(Barnes et al 2002) (Bocherens et al 2006) (Donohue et al. 2013) (Figueirido et al 2009) (Kurtén 1988) (Matheus 1995) (Matheus et al 2002) (Richards et al 2008) (Ruxton & Houston 2004) (Sorkin 2006)
  • Differing interpretations of Arctodus feeding habits
    • A top predator due to its large size and dentition which appears like that of a carnivore. (Kurtén 1988)
    • A hypercarnivore, feeding on a wide variety of herbivores according to stable isotopes in bone of carbon and nitrogen (Matheus 1995, Matheus et al 2002, Bocherens et al 2006)
      • But Sorkin (2006) notes brown bear fossils from the Pleistocene have a similar isotope reading and they are not strictly carnivores - are instead omnivores.
    • A scavenger (Matheus et al 2000)
      • Articulation of bones do not allow flexibility required of a successful predator
      • Pacing gait suggests endurance, not speed that a predator would need
      • Limbs are somewhat slender, not massive for great strength
      • Powerful jaws capable of crushing bone
      • But such a large animal wouldn't have evolved into being primarily a scavenger in an environment with vultures (Ruxton & Houston 2004)
        • Aerial scavengers held too big an advantage in rapidly locating carrion; large earth-bound scavengers need alternate food supplies.
    • Most likely feeding style: an adaptable omnivore (scavenging and hunting hunting animals and consuming plants too) based on new studies of skull shapes of living bears with known food habits (Figueirido et al 2009, 2010)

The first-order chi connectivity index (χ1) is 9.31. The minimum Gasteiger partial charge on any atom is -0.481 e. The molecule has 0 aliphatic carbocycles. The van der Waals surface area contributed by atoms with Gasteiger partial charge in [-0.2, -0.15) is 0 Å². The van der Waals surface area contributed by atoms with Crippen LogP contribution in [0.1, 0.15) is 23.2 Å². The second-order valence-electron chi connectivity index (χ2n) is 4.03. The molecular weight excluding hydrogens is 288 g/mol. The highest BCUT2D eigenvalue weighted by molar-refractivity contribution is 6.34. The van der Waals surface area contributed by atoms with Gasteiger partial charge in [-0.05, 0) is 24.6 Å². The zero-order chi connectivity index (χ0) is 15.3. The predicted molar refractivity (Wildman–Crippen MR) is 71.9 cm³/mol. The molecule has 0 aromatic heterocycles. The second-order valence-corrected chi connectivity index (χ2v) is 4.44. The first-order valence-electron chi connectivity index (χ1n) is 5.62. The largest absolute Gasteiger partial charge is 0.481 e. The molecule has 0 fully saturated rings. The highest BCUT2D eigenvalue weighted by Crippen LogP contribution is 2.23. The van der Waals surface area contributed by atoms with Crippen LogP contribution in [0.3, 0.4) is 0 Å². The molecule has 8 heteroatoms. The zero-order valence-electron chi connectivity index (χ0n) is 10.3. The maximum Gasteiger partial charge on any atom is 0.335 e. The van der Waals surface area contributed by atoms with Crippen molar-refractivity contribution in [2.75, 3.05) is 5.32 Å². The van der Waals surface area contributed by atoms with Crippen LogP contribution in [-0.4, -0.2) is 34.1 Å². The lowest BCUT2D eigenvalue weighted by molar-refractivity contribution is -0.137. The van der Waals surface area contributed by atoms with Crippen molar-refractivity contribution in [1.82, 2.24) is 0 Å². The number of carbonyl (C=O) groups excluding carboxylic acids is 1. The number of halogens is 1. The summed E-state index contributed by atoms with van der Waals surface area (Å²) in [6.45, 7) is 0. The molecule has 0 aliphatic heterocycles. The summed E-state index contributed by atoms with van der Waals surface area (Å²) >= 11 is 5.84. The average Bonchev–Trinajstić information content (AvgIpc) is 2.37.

• Ate large animal carcasses, plants, and small animal prey
      • Plant-eating (and tree climbing) habits are also suggested by the short-faced bear's somewhat opposable thumb (helps in grasping, pulling and holding plants) and tall molar teeth (which indicate high biting forces typical of herbivorous species)
      • Coarse plants consumed non-discriminately; not a selective browser because of wide muzzle. (Sorkin 2006)
      • Tooth wear patterns are similar to that of the spectacled bear (Tremarctos ornatus), its closest living relative (Donohue et al. 2013)
  • Didn't have the skull or skeletal adaptations for ambush or pursuit of large mammals. (Sorkin 2006)
  • May have occupied the same ecological role, feeding habits, and body shape as the modern striped and brown hyaenas. (Sorkin 2006)

* How do We Know This? Isotope studies of elements present fossil bones and tusks in microscopic quantities give information about timing of reproductive stress, and timing of nursing. Clues to stages of development come from tooth replacement patterns and closure of sutures in skull and limb bones.

(Matheus 1995) (Schubert and Kaufmann 2003)

Life Stages
  • Juvenile specimens are known from La Brea Asphalt deposits.
  • Paleontologists report records of female short-faced bears using use caves for denning (Schubert and Kaufmann 2003)
  • No known predators on this giant carnivore.
  • Life span unknown.
  • Possible competition with Pleistocene black and brown bears leading to extinction. (Matheus 1995)